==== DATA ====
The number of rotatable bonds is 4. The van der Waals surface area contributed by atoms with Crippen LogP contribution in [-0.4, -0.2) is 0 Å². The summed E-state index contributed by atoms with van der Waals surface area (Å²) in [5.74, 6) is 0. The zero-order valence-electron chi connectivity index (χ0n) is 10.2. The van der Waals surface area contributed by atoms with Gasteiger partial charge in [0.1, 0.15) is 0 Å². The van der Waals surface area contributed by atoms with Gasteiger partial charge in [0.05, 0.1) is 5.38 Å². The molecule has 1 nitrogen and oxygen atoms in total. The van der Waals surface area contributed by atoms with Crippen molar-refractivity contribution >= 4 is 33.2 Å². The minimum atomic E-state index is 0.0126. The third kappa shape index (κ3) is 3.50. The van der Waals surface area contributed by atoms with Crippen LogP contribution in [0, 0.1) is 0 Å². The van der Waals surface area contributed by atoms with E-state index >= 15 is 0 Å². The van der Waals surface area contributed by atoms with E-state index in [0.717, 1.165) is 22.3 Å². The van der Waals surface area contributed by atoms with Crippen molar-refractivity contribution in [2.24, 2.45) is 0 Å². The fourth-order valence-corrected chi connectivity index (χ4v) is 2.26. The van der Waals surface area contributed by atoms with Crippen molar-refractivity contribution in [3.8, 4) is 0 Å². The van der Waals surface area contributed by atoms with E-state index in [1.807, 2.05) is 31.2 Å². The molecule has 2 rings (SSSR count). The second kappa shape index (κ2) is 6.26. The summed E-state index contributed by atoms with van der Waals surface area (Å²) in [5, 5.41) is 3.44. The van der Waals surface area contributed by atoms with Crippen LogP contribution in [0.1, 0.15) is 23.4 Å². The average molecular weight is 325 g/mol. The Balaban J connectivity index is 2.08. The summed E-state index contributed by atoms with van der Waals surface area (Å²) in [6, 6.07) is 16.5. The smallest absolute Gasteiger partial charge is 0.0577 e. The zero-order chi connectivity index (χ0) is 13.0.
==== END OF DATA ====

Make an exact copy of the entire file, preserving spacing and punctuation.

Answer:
The number of rotatable bonds is 4. The van der Waals surface area contributed by atoms with Crippen LogP contribution in [-0.4, -0.2) is 0 Å². The summed E-state index contributed by atoms with van der Waals surface area (Å²) in [5.74, 6) is 0. The zero-order valence-electron chi connectivity index (χ0n) is 10.2. The van der Waals surface area contributed by atoms with Gasteiger partial charge in [0.1, 0.15) is 0 Å². The van der Waals surface area contributed by atoms with Gasteiger partial charge in [0.05, 0.1) is 5.38 Å². The molecule has 1 nitrogen and oxygen atoms in total. The van der Waals surface area contributed by atoms with Crippen molar-refractivity contribution >= 4 is 33.2 Å². The minimum atomic E-state index is 0.0126. The third kappa shape index (κ3) is 3.50. The van der Waals surface area contributed by atoms with Crippen LogP contribution in [0, 0.1) is 0 Å². The van der Waals surface area contributed by atoms with E-state index >= 15 is 0 Å². The van der Waals surface area contributed by atoms with E-state index in [0.717, 1.165) is 22.3 Å². The van der Waals surface area contributed by atoms with Crippen molar-refractivity contribution in [2.24, 2.45) is 0 Å². The fourth-order valence-corrected chi connectivity index (χ4v) is 2.26. The van der Waals surface area contributed by atoms with Crippen molar-refractivity contribution in [3.8, 4) is 0 Å². The van der Waals surface area contributed by atoms with E-state index in [1.807, 2.05) is 31.2 Å². The molecule has 2 rings (SSSR count). The second kappa shape index (κ2) is 6.26. The summed E-state index contributed by atoms with van der Waals surface area (Å²) in [5, 5.41) is 3.44. The van der Waals surface area contributed by atoms with Crippen LogP contribution in [0.1, 0.15) is 23.4 Å². The average molecular weight is 325 g/mol. The Balaban J connectivity index is 2.08. The summed E-state index contributed by atoms with van der Waals surface area (Å²) in [6, 6.07) is 16.5. The smallest absolute Gasteiger partial charge is 0.0577 e. The zero-order chi connectivity index (χ0) is 13.0.